Japanese Doctors Use AI To Detect Rare Leukaemia
Artificial Intelligence (AI), which is looked upon as a threat to humans, as they are rumoured to take place of humans in factories, industries, etc. in the coming years turned saviour for a patient suffering from leukaemia. Yes, you heard it right!
A team of Japanese doctors turned to IBM’s AI system, Watson for help after the treatment for an 60-year-old woman suffering from leukaemia proved unsuccessful. The AI was successfully able to find out that she actually suffered from a different, rare form of leukaemia, as the disease had gone undetected using conventional methods by the doctors.
Arinobu Tojo, a member of the medical team, told Efe news on Friday that the University of Tokyo’s Institute of Medical Science has successfully used the new method of diagnosis, which includes a computer programme capable of studying a huge volume of medical data.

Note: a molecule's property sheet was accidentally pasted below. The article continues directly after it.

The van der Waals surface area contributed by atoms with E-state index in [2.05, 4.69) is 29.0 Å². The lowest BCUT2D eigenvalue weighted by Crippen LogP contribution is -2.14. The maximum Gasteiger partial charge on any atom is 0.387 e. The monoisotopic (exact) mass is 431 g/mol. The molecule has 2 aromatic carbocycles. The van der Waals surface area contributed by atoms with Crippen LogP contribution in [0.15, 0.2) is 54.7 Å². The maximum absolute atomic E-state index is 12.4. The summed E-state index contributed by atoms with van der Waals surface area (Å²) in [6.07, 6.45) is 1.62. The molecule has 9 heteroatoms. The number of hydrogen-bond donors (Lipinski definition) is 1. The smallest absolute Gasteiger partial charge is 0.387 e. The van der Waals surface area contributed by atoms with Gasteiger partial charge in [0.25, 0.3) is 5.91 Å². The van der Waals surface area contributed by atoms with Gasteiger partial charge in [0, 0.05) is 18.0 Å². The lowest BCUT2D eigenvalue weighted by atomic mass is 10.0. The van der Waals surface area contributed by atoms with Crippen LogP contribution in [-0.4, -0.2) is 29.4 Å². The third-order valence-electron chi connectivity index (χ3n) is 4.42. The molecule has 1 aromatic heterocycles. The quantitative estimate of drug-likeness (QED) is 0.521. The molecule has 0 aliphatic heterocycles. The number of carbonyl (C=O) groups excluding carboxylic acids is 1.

Watson, which has been jointly developed by the US’ IBM and other firms, looked at the woman’s genetic information and compared it to 20 million clinical oncology studies. It later determined that the patient had an exceedingly rare form of leukaemia and recommended a different treatment which was successful.
Originally, the woman had been diagnosed with, and treated for, acute myeloid leukaemia; however, she failed to respond to the traditional treatment methods, which confounded doctors.
The conventional method of diagnosis for different types of leukaemia is based on an evaluation by a team of medical specialists after studying the genetic information of patients as well as the clinical studies available; an enormous task owing to the huge amount of data to be gone through.
Satoru Miyano, a Professor at the University of Tokyo’s Institute of Medical Science, points out that this is proof enough of the ability that AI likely has in the coming years, “to change the world.”
This is the nation’s first case of an AI saving someone’s life, emphasizing that this is “the most practical application in the field of medical and health care for artificial intelligence,” added Seiji Yamada, of the National Institute of Informatics and chairman of the Japanese Society for Artificial Intelligence.
What was remarkable was that the AI was able to diagnose the condition in just 10 minutes. Whether we would be able to see AI as a regular feature in the hospital in the coming years only time will tell.